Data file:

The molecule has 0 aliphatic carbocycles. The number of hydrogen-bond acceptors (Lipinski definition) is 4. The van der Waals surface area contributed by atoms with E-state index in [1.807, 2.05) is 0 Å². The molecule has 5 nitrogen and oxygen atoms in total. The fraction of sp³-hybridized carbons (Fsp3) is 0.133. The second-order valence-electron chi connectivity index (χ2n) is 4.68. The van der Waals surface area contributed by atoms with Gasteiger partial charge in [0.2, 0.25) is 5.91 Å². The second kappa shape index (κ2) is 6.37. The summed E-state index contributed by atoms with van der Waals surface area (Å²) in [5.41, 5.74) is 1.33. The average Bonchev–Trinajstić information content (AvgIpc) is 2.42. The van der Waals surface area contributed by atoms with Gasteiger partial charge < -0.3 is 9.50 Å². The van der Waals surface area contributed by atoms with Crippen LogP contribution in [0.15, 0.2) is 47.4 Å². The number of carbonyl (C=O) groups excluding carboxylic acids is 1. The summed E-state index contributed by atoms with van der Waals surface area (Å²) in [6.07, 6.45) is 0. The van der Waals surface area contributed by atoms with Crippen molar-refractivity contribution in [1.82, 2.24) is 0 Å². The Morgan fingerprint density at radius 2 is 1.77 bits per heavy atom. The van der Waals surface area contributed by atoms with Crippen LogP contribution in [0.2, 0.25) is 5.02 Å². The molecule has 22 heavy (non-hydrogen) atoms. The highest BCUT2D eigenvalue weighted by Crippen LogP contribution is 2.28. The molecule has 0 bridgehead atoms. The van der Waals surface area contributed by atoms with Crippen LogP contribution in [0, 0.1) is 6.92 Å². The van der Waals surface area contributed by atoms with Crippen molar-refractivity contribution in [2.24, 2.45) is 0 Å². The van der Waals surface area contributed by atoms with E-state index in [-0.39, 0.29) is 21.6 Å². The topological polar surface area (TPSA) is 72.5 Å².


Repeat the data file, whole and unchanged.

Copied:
The molecule has 0 aliphatic carbocycles. The number of hydrogen-bond acceptors (Lipinski definition) is 4. The van der Waals surface area contributed by atoms with E-state index in [1.807, 2.05) is 0 Å². The molecule has 5 nitrogen and oxygen atoms in total. The fraction of sp³-hybridized carbons (Fsp3) is 0.133. The second-order valence-electron chi connectivity index (χ2n) is 4.68. The van der Waals surface area contributed by atoms with Gasteiger partial charge in [0.2, 0.25) is 5.91 Å². The second kappa shape index (κ2) is 6.37. The summed E-state index contributed by atoms with van der Waals surface area (Å²) in [5.41, 5.74) is 1.33. The average Bonchev–Trinajstić information content (AvgIpc) is 2.42. The van der Waals surface area contributed by atoms with Gasteiger partial charge < -0.3 is 9.50 Å². The van der Waals surface area contributed by atoms with Crippen LogP contribution in [0.15, 0.2) is 47.4 Å². The number of carbonyl (C=O) groups excluding carboxylic acids is 1. The summed E-state index contributed by atoms with van der Waals surface area (Å²) in [6.07, 6.45) is 0. The van der Waals surface area contributed by atoms with Crippen molar-refractivity contribution in [1.82, 2.24) is 0 Å². The Morgan fingerprint density at radius 2 is 1.77 bits per heavy atom. The van der Waals surface area contributed by atoms with Crippen LogP contribution in [0.2, 0.25) is 5.02 Å². The molecule has 22 heavy (non-hydrogen) atoms. The highest BCUT2D eigenvalue weighted by Crippen LogP contribution is 2.28. The molecule has 0 bridgehead atoms. The van der Waals surface area contributed by atoms with Crippen LogP contribution in [0, 0.1) is 6.92 Å². The van der Waals surface area contributed by atoms with Crippen molar-refractivity contribution in [2.24, 2.45) is 0 Å². The van der Waals surface area contributed by atoms with E-state index in [-0.39, 0.29) is 21.6 Å². The topological polar surface area (TPSA) is 72.5 Å².